After the app was taken off the market, its popularity grew even more, with people curious as to what the game was. Unfortunately, the real version of this game is inaccessible in any form, resulting in app creators making their own copycat versions to capitalize on the success of it. Apple soon restricted anyone from making copies of the game as the app store was being flooded with them.

People with the app still on their phones are putting them up for bid on eBay. When Flappy Bird was released, it was completely free. Just before it was taken off the market, it was also completely free. However, with it no longer being available to anyone, people were desperate to play it and would be willing to pay hundreds of dollars to play it…or even THOUSANDS.

As a result of the app no longer being available on the market, the supply for the app is virtually nonexistent while the demand is ridiculously high. The highest bid for a phone with Flappy Bird installed on it went for $14,900. $14,900! That’s $14,900 than the app is worth! With the scarcity principle in play, people feel like they’re missing out on something that was popular and are willing to pay thousands of times what the game was actually worth. 

 

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The Masters Influence on Spectators

This weekend’s Masters at Augusta National Golf Club is one of the most popular sporting events in the entire world. Along with the popularity of the event, comes advertising. A major way in which both golf and non golf related companies advertise during these events are attached to the golfers physically through advertisements on their clothes and equipment. For example, Adam Scott (2013 champion) wears a large Mercedes-Benza emblem on his shirt, a Titleist hat and equipment and dons Oakley sunglasses. To the average Joe, this type of advertising may not be persuasive in the slightest. But to golf fans of all skill levels this persuasive technique may work on many.showbiz-adam-scott
This can be seen as a way companies use “liking” in order to persuade potential consumers into their products. The apparel advertising is a way in which companies can use the physical attractiveness, similarity, and association technique all at one time. Like many professional athletes, golfers are seen as attractive around the world. Although one may not be physically attracted to the golfers, spectators may say “wow, Adam looks great in that shirt, I bet it would look great on me as well”. When it comes to the golf brands in which the golfers are sponsored by can persuade viewers greatly. If a weekend golfer sees that a professional uses clubs or accessories that are available to him/her, they believe that this may instantly improve their game. Golf fans also look past just the skills of the professionals and into the off course antics of the players. If fans see a player as trustworthy and honest off of the course via friendliness or charitable donations, it would “make sense” that the brands they represent are the same way.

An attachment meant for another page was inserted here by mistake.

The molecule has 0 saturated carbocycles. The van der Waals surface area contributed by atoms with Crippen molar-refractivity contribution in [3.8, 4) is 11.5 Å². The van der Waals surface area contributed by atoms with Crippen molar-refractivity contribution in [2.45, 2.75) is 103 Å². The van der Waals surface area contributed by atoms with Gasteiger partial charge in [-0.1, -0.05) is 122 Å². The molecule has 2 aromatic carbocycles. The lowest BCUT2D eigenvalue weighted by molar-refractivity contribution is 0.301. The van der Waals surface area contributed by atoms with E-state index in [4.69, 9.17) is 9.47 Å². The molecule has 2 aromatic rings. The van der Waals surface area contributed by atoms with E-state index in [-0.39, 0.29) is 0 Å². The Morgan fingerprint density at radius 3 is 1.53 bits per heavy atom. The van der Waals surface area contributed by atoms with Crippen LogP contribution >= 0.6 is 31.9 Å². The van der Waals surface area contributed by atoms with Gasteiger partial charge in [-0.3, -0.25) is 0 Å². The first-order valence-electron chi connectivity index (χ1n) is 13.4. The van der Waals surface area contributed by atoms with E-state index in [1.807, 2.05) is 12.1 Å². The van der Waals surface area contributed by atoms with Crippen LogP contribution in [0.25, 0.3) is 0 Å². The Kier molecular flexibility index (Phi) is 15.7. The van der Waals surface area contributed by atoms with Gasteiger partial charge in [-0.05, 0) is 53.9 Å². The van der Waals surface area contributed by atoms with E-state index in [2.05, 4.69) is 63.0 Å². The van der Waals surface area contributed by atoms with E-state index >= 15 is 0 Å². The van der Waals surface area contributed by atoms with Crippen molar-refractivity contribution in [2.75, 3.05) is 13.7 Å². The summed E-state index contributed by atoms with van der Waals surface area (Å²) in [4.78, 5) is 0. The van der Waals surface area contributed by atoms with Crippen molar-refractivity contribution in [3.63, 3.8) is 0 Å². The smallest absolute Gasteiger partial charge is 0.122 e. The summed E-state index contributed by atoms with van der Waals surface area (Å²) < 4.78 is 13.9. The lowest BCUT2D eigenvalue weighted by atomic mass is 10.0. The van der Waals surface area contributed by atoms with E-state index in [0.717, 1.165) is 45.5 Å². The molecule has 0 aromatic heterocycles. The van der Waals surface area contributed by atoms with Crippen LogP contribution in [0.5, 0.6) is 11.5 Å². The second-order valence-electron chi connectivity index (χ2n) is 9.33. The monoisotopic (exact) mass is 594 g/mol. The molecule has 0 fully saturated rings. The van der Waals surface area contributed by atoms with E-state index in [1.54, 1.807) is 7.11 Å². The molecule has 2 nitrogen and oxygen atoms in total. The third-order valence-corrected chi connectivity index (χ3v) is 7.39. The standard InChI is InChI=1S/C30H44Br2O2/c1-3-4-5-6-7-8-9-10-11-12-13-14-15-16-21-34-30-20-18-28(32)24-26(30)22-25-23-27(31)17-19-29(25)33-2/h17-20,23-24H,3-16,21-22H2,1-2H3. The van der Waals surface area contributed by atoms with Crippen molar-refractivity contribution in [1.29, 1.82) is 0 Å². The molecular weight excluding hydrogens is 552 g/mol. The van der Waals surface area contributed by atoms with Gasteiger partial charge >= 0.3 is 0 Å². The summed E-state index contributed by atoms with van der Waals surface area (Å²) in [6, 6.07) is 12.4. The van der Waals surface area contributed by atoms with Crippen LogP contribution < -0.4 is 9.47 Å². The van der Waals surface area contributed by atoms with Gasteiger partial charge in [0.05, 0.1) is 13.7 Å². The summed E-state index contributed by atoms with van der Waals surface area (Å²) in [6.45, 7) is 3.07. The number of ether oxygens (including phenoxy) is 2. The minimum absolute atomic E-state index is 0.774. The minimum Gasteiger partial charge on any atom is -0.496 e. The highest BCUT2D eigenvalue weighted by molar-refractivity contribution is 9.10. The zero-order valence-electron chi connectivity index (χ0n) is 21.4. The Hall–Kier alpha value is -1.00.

Next time you see a golfer or any professional athlete for that matter wearing expensive apparel or equipment that you want to buy ask yourself, is this what makes this player so good or is it the thousands of practice hours that we don’t see what improved their game. Maybe then you’ll think twice before making a purchase.

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Click-Whirr and Price-Quality

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We have all been the unfortunate victims of persuasion at one time or another. However sometimes our brain plays tricks on us and we essentially persuade ourselves. In Woodward and Denton, the idea of click-whirr is introduced. This states that we create shortcuts in order to behave and make decisions more efficiently than we would be able to otherwise. One of the ways we sometimes do this is through our price-quality connection. We tend to automatically associate higher prices with higher quality when evaluating products and services. This has been proven true with common products such as paint. I used to work as an employee of Sherwin-Williams paint company. We were constantly taught that our products, being of higher price, were also of higher quality. For many cases, this was not the true scenario. However, people would come in to the store to purchase paint and assume that higher price meant higher quality. I have had multiple encounters with customers who would, without consulting me, choose the higher priced products because “the most expensive means the best”. This is not always true. Most of our more expensive products do not automatically equate to our best products. This point was proven so when professional contractors/painters would comment on the lack of quality of our highest price paint. This shows the natural desire to associate higher cost with best quality. This method of click-whirr works because we have so many different options to choose from as far as products go, and we need a relatively fast way to choose between all of them. The message here is that more expensive does not necessarily mean better quality. It is important to do one’s research before assuming quality based on price.